Goliardly discoveries in the First
Eight Pages of Finnegans Wake
First let it be said that for the sake of only one reference, that
being "Sir Tristram, violer d'amores," it was necessary to
consult four books, those being a French dictionary, Bulfinch's
Mythology, a compendium of stories concerning King Arthur and his
milieu and the Harvard Dictionary of Music.
In any case, violer d'amores: literally, violator of loves, not only
of other peoples' marital unions through the knightly (one may
surmise nightly) blandishment of his love-sword in the bedrooms of
sundry ladies, but also of the love King Mark had for him as a
nephew and champion of his cause, the latter because he was in love
with Mark's wife Isolde, Iseult, La Beale Isoud or whatever you want
to call her. This was said to be the result of a magic potion, but
in fact it's pretty clear that they were in love long before he
agreed to go to Ireland to fetch her for his uncle. Since the match
was Tristram's idea, it isn't hard to figure out what his ulterior
motives might have been. Chivalry was curious that way.
Violer, from violence, is also proper in its root form, and I quote:
"And there Sir Marhaus [or Moraunt, or whatever you want to
call him] fell down on his knees, the edge of Sir Tristram's sword
left in his brain-pan."
Then there's viola d'amore, an instrument of the 17th and 18th
centuries. It was a member of the viol family, distinguished from
the violin family by its sloping shoulders and sound holes shaped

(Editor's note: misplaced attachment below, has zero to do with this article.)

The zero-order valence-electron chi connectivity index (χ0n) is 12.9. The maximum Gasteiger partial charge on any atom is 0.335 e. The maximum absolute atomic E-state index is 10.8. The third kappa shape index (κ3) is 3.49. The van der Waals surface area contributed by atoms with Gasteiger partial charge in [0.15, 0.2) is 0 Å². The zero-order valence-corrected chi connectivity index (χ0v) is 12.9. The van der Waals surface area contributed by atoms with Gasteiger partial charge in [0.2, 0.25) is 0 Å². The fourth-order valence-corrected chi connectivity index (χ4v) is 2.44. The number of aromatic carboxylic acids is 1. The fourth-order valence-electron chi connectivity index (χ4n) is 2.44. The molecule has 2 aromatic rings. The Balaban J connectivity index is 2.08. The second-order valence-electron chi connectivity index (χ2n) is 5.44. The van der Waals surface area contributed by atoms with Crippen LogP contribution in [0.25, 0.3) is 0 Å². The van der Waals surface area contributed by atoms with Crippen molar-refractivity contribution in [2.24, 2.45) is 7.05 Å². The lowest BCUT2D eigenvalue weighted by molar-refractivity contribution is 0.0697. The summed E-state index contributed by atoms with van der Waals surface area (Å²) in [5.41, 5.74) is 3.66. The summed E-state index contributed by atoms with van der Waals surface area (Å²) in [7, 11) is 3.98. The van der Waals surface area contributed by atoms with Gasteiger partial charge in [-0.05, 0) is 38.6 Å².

like flaming swords. In its later incarnations it also tended to
have sympathetic strings, there for the sake of reverberation only
and not to be bowed. This pun is presumably a reference to the fact
that Tristram was renowned as a musician (the harp was actually his
axe, but the possible harp puns-harpie, Twyla Tharp-have to do with
women, not men, therefore would have been inadmissible). "
…on this side the scraggy isthmus of Europe Minor to wielderfight
his penisolate war." This is Tristram again, penisolate, using
his penis to desolate, and certainly also isolate, in the sense that
the "war" of Tristram was largely an internal war against
his better judgment; also possibly peninsulate, since he hailed from
Cornwall, which was I believe is located on the peninsula of
Brittany, across the English Channel from England proper, a
peninsula to be contrasted with the scraggy isthmus, just because of
the delicious penility of peninsulas (it had to be a deliberate joke
by the forces of continental formation that Manhattan and Brooklyn
outline the largest flaccid cock'n'balls the world has ever seen,
while San Francisco is undeniably erect).
And the so-called "Peninsular War" in which Napoleon (who
figures prominently in the museum below) tried to gain control of
British-controlled Portugal by disrupting Spain, ridiculously
referred to as a "peninsula," no doubt has some relevance
as well. One of Napoleon's schemes was to pit Charles IV of Spain
against his son Ferdinand, so perhaps that reminded Joyce of the
conflict between Tristram and his reputedly cowardly uncle Mark, the
King of Cornwall. Charles IV was said, like Mark, to be more
befuddled than competent. Why isn't Italy the peninsula? Too